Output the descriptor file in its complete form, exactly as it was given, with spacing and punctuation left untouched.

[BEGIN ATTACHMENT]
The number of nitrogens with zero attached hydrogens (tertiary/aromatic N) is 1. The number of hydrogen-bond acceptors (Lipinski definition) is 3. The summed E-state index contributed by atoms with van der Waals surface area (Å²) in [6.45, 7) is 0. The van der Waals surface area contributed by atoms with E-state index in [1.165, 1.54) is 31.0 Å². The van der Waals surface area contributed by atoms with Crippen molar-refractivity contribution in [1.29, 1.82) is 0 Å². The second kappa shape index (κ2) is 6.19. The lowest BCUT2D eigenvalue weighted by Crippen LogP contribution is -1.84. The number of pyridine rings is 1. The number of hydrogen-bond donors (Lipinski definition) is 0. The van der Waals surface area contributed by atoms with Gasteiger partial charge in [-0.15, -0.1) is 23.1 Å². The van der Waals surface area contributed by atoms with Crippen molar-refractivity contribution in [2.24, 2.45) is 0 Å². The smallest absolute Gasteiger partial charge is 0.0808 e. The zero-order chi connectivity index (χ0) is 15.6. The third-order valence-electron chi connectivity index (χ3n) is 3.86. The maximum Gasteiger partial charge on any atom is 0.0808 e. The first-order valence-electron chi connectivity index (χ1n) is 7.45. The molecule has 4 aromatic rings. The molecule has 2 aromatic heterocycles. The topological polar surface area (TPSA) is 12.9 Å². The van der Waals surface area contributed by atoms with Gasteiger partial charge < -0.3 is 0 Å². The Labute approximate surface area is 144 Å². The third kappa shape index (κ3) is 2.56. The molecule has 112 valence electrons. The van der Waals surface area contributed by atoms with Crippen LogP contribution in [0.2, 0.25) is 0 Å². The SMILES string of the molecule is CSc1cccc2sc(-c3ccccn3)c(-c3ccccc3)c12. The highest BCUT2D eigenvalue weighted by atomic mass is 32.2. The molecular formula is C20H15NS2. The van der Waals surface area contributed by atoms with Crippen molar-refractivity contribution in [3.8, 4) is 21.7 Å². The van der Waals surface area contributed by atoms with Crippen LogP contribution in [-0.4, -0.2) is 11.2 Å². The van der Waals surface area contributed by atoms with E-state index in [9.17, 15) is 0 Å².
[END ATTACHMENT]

The number of nitrogens with zero attached hydrogens (tertiary/aromatic N) is 1. The number of hydrogen-bond acceptors (Lipinski definition) is 3. The summed E-state index contributed by atoms with van der Waals surface area (Å²) in [6.45, 7) is 0. The van der Waals surface area contributed by atoms with E-state index in [1.165, 1.54) is 31.0 Å². The van der Waals surface area contributed by atoms with Crippen molar-refractivity contribution in [1.29, 1.82) is 0 Å². The second kappa shape index (κ2) is 6.19. The lowest BCUT2D eigenvalue weighted by Crippen LogP contribution is -1.84. The number of pyridine rings is 1. The number of hydrogen-bond donors (Lipinski definition) is 0. The van der Waals surface area contributed by atoms with Gasteiger partial charge in [-0.15, -0.1) is 23.1 Å². The van der Waals surface area contributed by atoms with Crippen molar-refractivity contribution in [2.24, 2.45) is 0 Å². The smallest absolute Gasteiger partial charge is 0.0808 e. The zero-order chi connectivity index (χ0) is 15.6. The third-order valence-electron chi connectivity index (χ3n) is 3.86. The maximum Gasteiger partial charge on any atom is 0.0808 e. The first-order valence-electron chi connectivity index (χ1n) is 7.45. The molecule has 4 aromatic rings. The molecule has 2 aromatic heterocycles. The topological polar surface area (TPSA) is 12.9 Å². The van der Waals surface area contributed by atoms with Gasteiger partial charge < -0.3 is 0 Å². The Labute approximate surface area is 144 Å². The third kappa shape index (κ3) is 2.56. The molecule has 112 valence electrons. The van der Waals surface area contributed by atoms with Crippen LogP contribution in [0.2, 0.25) is 0 Å². The SMILES string of the molecule is CSc1cccc2sc(-c3ccccn3)c(-c3ccccc3)c12. The highest BCUT2D eigenvalue weighted by atomic mass is 32.2. The molecular formula is C20H15NS2. The van der Waals surface area contributed by atoms with Crippen molar-refractivity contribution in [3.8, 4) is 21.7 Å². The van der Waals surface area contributed by atoms with Crippen LogP contribution in [-0.4, -0.2) is 11.2 Å². The van der Waals surface area contributed by atoms with E-state index in [9.17, 15) is 0 Å².